In 1943, two veteran Tampa lawyers formed a partnership that would make the name Fowler White an important part of Florida's legal profession. Cody Fowler and Morris White, both born in 1892, came to Tampa from different routes, yet had much in common. Our history reflects their accomplishments as well as the accomplishments of those who followed.
A relative of the famous scout and showman, "Buffalo Bill" Cody, Cody Fowler was born in Arlington, Tennessee, and grew up in Texas and Oklahoma. Mr. Fowler earned his law degree in 1913 from the School of Law of Cumberland University in Tennessee.
He passed the Tennessee bar exam in 1913 and the Florida Bar in 1914. When the United States declared war on Germany in 1917, Mr. Fowler volunteered for officers' training school and soon rose to the rank of captain, serving as an artillery officer. After the war, Mr. Fowler's mother, Mrs. Maud Fowler, became one of the founders of Temple Terrace, Florida. Fowler Avenue in Tampa was named after Mrs. Fowler. In 1924, Cody Fowler joined the Tampa law firm of Macfarlane, Pettingill, Macfarlane & Fowler.
Morris White was born near Yazoo City, Mississippi, and earned his college and law degrees from the University of Mississippi. Mr. White began his law practice in Mississippi in 1915 and also answered the call of duty in 1917, serving in Europe as an infantry officer.
After the war, Mr. White returned to Greenville, Mississippi to practice law until 1925 when he too felt the lure of a booming Florida. Mr. White joined the firm of Shackleford & Brown, and later practiced with Mabry, Reeves, Carlton & White.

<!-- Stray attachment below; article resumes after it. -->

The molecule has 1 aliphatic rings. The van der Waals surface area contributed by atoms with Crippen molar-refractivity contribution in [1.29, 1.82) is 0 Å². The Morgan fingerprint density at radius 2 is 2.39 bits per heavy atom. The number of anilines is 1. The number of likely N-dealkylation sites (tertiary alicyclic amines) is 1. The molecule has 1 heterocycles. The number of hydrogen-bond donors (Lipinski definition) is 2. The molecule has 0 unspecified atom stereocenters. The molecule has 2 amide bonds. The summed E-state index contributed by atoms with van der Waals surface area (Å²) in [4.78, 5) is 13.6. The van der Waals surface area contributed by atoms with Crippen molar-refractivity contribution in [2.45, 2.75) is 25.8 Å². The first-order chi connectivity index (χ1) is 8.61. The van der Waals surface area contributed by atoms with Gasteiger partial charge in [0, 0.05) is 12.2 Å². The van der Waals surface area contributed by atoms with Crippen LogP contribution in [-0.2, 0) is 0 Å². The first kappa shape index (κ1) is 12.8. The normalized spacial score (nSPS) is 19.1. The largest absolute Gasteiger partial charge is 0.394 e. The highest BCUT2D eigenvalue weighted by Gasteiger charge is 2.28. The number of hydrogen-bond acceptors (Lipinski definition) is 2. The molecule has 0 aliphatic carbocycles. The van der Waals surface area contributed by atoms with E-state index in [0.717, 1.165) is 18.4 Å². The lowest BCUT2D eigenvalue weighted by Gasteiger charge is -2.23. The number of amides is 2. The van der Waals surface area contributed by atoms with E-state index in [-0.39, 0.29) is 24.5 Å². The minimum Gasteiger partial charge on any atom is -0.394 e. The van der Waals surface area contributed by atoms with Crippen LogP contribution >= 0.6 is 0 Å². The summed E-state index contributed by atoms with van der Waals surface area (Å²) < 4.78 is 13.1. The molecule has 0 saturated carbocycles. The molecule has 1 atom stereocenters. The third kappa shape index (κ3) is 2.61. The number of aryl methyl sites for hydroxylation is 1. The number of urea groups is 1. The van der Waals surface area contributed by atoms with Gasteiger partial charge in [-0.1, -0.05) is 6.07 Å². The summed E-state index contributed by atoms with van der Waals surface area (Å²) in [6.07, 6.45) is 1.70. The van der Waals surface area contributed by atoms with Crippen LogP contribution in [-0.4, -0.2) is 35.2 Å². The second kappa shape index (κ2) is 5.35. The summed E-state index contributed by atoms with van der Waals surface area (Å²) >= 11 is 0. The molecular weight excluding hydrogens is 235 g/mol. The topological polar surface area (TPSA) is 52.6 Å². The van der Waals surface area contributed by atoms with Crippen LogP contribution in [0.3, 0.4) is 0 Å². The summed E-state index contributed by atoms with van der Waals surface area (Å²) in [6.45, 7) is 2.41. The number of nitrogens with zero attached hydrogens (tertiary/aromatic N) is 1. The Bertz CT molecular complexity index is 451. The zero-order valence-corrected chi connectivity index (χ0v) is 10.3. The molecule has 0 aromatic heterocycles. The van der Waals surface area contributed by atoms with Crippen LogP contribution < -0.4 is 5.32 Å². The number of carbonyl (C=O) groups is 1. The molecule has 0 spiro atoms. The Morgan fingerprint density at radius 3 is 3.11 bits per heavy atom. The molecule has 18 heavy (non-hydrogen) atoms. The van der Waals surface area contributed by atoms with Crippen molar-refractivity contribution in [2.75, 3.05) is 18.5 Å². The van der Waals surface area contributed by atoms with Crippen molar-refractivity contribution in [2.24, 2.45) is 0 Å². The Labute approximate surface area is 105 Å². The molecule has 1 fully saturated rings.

As members of important Tampa law firms, both Mr. Fowler and Mr. White practiced successfully through the Great Depression, and in the early 1940s, each established his own firm. In 1943, Mr. Fowler and Mr. White, who knew each other from community service activities, formed the partnership of Fowler and White.
Mr. White's and Mr. Fowler's talents and personalities complemented each other. Cody Fowler was an outgoing and charismatic leader. Morris White was a studious, reserved Southern gentleman.
In 1950, Cody Fowler became president of the American Bar Association. Mr. Fowler chaired the Tampa Bi-Racial Committee in the late 1950's and 1960's and received the National Brotherhood Award from the National Conference of Christians and Jews for distinguished service in the field of human relations. He was also a principal figure in launching First Federal Savings & Loan Association and was active in community and political matters throughout his career. Mr. Fowler retired shortly before passing away in 1978.
Morris White was a 20-year trustee of The University of Tampa, and received an honorary doctor of laws degree from the University in 1966. Mr. White also set the tone for participation in community service and pro bono efforts. He believed that there was more to practicing law then handling cases, and that community service allowed the firm to meet and establish relationships with future clients while staying in tune with community developments. Mr. White remained active in the firm and continued to practice law until 1988 when he passed away at the age of 95.
This tradition of achievement and community service has been upheld by the lawyers who came to join Cody Fowler and Morris White as named partners, as well as the others who have helped build the firm.
This family photograph taken about 1895 shows Cody Fowler as a youngster. He's with his grandfather at left, Joseph L. Cody, a Civil War veteran, his mother, Maud, Cody Fowler, and his father, Orin Scott Fowler.